Now save this file by doing CTRL + O and then close nano by doing CTRL + X
Fantastic, now reboot your raspberry pi.

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sudo reboot

Once the pi has started back up lets test our receiver to see if its working.

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rtl_test -t

You should see similar output to this:

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Found 1 device(s):
0: Realtek, RTL2838UHIDIR, SN: 00000001

Using device 0: Generic RTL2832U OEM
Found Rafael Micro R820T tuner
Supported gain values (29): 0.0 0.9 1.4 2.7 3.7 7.7 8.7 12.5 14.4 15.7 16.6 19.7 20.7 22.9 25.4 28.0 29.7 32.8 33.8 36.4 37.2 38.6 40.2 42.1 43.4 43.9 44.5 48.0 49.6
[R82XX] PLL not locked!
Sampling at 2048000 S/s.
No E4000 tuner found, aborting.

If you see something like “Kernel driver is active, or device is claimed by second instance.” dont worry about it for now.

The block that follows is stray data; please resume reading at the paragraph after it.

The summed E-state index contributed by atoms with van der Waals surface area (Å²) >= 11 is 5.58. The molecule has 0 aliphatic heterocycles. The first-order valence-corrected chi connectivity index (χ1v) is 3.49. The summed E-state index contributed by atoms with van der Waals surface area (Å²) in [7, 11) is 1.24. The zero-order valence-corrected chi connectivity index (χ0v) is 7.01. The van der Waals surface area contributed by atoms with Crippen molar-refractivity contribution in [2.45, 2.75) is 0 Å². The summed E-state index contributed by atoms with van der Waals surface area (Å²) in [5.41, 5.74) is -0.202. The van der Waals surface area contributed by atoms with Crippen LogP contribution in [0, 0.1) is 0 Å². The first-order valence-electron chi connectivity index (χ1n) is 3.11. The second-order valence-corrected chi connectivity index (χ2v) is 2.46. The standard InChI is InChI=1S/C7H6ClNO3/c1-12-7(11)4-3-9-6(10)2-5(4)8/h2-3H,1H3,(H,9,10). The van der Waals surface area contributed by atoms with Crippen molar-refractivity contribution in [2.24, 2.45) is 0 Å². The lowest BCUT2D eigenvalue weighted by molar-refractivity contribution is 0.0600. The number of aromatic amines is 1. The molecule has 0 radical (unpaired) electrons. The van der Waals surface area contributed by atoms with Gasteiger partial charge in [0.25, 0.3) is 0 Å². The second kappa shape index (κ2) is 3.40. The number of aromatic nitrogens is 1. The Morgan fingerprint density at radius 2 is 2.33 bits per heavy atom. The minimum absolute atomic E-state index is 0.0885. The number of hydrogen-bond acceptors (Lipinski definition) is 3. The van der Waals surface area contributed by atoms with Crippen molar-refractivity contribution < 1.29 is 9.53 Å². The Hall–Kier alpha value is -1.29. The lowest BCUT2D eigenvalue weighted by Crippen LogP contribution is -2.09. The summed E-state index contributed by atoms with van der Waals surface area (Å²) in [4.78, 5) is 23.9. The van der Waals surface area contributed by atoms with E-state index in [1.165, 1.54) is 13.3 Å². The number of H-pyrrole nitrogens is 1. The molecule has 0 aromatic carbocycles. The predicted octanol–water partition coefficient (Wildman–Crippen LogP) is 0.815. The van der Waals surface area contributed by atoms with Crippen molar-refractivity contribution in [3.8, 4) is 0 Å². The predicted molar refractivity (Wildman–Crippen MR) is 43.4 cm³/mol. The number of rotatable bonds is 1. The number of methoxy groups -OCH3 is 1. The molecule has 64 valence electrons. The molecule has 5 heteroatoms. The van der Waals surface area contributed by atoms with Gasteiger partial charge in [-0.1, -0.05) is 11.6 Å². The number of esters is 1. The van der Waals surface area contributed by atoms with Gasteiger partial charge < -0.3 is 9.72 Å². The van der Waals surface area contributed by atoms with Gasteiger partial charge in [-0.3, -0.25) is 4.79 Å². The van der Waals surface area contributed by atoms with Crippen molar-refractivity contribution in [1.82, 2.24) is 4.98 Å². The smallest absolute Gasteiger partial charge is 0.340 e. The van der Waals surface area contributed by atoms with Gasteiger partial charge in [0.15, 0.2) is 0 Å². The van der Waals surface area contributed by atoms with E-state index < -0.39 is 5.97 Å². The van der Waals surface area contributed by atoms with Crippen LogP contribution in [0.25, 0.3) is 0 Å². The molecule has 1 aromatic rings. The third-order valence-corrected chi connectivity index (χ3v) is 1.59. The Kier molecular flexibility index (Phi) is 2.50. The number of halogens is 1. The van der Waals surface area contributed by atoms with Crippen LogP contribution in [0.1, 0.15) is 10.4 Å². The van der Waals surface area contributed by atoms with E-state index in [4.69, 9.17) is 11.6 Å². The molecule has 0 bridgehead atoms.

Installing DUMP1090

Ok, now we’ve come far. To install dump1090 we will need to once again download the source code and compile it. The source code can be found on github, there are several forks but this is the one I use in this tutorial: https://github.com/antirez/dump1090

Run this:

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git clone https://github.com/antirez/dump1090

Now we’ve cloned the source code from the github repository, next we compile it:

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cd dump1090 && make

After this has run, you should have a dump1090 binary in the folder. When I first did this I encountered some errors and I will address these now.

First I got an error that looked like this:

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/usr/bin/ld: dump1090.o: in function `modesInitRTLSDR':
/home/pi/Downloads/dump1090-master/dump1090.c:340: undefined reference to `rtlsdr_get_device_count'
...
...
...
...

This error was fixed with the following steps:

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pkg-config --libs librtlsdr --debug